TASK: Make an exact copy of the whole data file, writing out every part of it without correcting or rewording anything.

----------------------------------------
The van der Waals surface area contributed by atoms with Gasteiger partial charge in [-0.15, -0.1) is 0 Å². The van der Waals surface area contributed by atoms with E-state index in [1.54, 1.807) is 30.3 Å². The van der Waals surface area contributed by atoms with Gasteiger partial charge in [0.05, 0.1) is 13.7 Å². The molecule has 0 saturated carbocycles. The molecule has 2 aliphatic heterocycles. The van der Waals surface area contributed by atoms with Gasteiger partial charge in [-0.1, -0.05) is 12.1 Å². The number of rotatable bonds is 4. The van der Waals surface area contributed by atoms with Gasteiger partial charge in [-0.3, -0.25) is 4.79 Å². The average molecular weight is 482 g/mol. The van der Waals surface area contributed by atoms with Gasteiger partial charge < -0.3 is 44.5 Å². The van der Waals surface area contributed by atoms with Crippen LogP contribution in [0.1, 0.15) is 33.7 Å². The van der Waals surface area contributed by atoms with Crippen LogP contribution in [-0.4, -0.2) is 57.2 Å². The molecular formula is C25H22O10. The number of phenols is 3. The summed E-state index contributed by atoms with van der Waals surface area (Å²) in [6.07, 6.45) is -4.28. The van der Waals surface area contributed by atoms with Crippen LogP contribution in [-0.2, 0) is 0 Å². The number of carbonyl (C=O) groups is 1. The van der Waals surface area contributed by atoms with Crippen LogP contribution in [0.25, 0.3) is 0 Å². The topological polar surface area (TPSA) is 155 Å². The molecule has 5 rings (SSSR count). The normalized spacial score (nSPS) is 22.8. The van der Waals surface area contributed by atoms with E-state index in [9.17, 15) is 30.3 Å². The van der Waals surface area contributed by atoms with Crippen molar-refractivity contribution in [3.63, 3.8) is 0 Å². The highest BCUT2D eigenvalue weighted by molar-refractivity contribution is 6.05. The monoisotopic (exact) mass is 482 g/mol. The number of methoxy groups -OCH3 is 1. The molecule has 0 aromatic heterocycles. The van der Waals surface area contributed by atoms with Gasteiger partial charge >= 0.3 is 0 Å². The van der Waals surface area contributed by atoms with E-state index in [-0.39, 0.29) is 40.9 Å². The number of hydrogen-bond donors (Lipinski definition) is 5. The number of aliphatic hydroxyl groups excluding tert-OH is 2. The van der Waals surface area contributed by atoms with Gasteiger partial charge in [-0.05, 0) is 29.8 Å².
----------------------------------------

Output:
The van der Waals surface area contributed by atoms with Gasteiger partial charge in [-0.15, -0.1) is 0 Å². The van der Waals surface area contributed by atoms with E-state index in [1.54, 1.807) is 30.3 Å². The van der Waals surface area contributed by atoms with Gasteiger partial charge in [0.05, 0.1) is 13.7 Å². The molecule has 0 saturated carbocycles. The molecule has 2 aliphatic heterocycles. The van der Waals surface area contributed by atoms with Gasteiger partial charge in [-0.1, -0.05) is 12.1 Å². The number of rotatable bonds is 4. The van der Waals surface area contributed by atoms with Gasteiger partial charge in [-0.3, -0.25) is 4.79 Å². The average molecular weight is 482 g/mol. The van der Waals surface area contributed by atoms with Gasteiger partial charge < -0.3 is 44.5 Å². The van der Waals surface area contributed by atoms with Crippen LogP contribution in [0.1, 0.15) is 33.7 Å². The van der Waals surface area contributed by atoms with Crippen LogP contribution in [-0.4, -0.2) is 57.2 Å². The molecular formula is C25H22O10. The number of phenols is 3. The summed E-state index contributed by atoms with van der Waals surface area (Å²) in [6.07, 6.45) is -4.28. The van der Waals surface area contributed by atoms with Crippen LogP contribution in [-0.2, 0) is 0 Å². The number of carbonyl (C=O) groups is 1. The van der Waals surface area contributed by atoms with Crippen LogP contribution in [0.25, 0.3) is 0 Å². The topological polar surface area (TPSA) is 155 Å². The molecule has 5 rings (SSSR count). The normalized spacial score (nSPS) is 22.8. The van der Waals surface area contributed by atoms with E-state index in [9.17, 15) is 30.3 Å². The van der Waals surface area contributed by atoms with Crippen molar-refractivity contribution in [3.63, 3.8) is 0 Å². The highest BCUT2D eigenvalue weighted by molar-refractivity contribution is 6.05. The monoisotopic (exact) mass is 482 g/mol. The number of methoxy groups -OCH3 is 1. The molecule has 0 aromatic heterocycles. The van der Waals surface area contributed by atoms with Gasteiger partial charge >= 0.3 is 0 Å². The van der Waals surface area contributed by atoms with E-state index in [-0.39, 0.29) is 40.9 Å². The number of hydrogen-bond donors (Lipinski definition) is 5. The number of aliphatic hydroxyl groups excluding tert-OH is 2. The van der Waals surface area contributed by atoms with Gasteiger partial charge in [-0.05, 0) is 29.8 Å².